Just two days after the 2000 legislative session opens, the Mississippi Economic Council (MEC) will host a legislative reception on its second annual Capital Day, aimed at giving members a peek inside the inner workings of state government.
“The whole idea is to have it at a time when everyone’s talking and trying to meet new people,” said Blake Wilson, MEC’s president. “That’s why we scheduled it on opening week. It’s a great opportunity to see what’s happening at the Capital.”
Last year, more than 400 business leaders from around the state attended the event and more than 60% of the legislators attended the reception, Wilson said.
“We expect to see that number dramatically increase in January,” Wilson said. “We already have a very strong attendance rolling in. Our members are very interested in what the Legislature’s priorities are and how all of it works together. MEC members can meet legislators, see a bit of the session and go to a committee hearing – if there is one that day. The new governor will be invited to speak and hopefully will do that.”
Hugh Durham, regional manager of public affairs for International Paper in Jackson, said two dozen company managers from around the state attended last year’s legislative reception and more company representatives will more than likely attend next month’s Capital Day.
MEC’s Capital Day in Jackson is scheduled for Jan. 6, with a special briefing at the Coliseum Ramada Inn from 9:30 a.m. to 11:15 a.m., followed by a state official reception at Dennery’s Restaurant from 11:30 a.m. until 1:30 p.m.
“We will have a standing buffet reception offering attendees an opportunity to meet legislative leaders, new legislators and state officials while enjoying a great lunch,” Wilson said. “(Capital Day) is also designed to complement, rather than compete with, other trade association receptions.”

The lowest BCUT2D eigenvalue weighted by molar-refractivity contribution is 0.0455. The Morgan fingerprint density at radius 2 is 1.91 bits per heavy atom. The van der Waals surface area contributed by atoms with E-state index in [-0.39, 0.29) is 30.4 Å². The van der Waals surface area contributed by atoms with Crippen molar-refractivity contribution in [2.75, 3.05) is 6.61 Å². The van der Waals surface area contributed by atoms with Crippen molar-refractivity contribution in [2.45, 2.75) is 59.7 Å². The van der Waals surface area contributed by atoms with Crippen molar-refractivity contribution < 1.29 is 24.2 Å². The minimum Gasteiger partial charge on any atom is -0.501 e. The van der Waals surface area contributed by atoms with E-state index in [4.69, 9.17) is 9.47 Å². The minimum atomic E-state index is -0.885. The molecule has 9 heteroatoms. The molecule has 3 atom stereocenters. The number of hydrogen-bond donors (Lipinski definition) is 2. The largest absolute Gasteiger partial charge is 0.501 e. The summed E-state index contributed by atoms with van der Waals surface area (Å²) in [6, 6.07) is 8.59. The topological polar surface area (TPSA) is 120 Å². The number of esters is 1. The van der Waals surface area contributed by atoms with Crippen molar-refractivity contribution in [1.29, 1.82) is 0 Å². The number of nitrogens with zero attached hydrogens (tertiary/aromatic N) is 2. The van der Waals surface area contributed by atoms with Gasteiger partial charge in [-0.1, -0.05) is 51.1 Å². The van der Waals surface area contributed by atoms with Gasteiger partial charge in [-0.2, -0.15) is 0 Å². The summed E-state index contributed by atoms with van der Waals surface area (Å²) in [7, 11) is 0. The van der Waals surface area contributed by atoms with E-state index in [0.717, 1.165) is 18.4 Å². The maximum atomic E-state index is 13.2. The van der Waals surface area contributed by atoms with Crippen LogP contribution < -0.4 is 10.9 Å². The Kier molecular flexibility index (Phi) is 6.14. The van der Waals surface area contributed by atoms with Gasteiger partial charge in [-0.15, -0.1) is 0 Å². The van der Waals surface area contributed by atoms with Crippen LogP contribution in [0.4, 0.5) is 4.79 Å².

Chuck Jordan, president of Planters Bank and Trust Co. in Greenville, who has traveled to Jackson for numerous organizations’ legislative events for many years, said, “I was most impressed with the event MEC sponsored at last year’s Capital Day. We were able to sit down and talk about issues with legislative leaders in an organized fashion. At the same time, we were able to mix and mingle with them. I’m impressed with the seriousness of the legislators in wanting to make our state a better place, and, at the same time, I’m impressed with MEC’s part in that effort.”
A MEC board meeting and local chamber convocation will take place from 1:45 p.m. to 3:30 p.m. Cost of the daylong affair is $45 per attendee, including lunch and breaks. Groups of five or more may be discounted, depending on the time of registration.
“The neatest thing about Capital Day is that it’s a great way for someone who doesn’t come to Jackson regularly to come in and have a meaningful participation with members of the Legislature without having to spend the night here,” Wilson said. “Many business people don’t have the time to stay overnight.”
Dwight Evans, chairman-elect of MEC and president of Mississippi Power Company, said, “At no other time in Mississippi’s history has it been more important that business leaders representing the private sector in Mississippi find a positive involvement with the political process so that working together can begin to shape an even brighter future for our state.”
“MEC’s role in bringing together the business sector in Mississippi will already leave a rich legacy, but it’s more important today than ever that business leaders throughout the state collectively align themselves with the political process so that we can move forward and continue to grow the economy of this state,” Evans said.
Like it or not, we live in a political society, said Harry Baxter, vice chairman of BancorpSouth in Tupelo.
“Our destinies, whether personal or professional, are determined to a great extent by the political process,” Baxter said. “It is imperative that business people from all over the state in all types of industries participate in the political process.”
For more information about Capital Day, call MEC at 1-800-748-7626.
Contact MBJ contributing writer Lynne Wilbanks Jeter at firstname.lastname@example.org or email@example.com.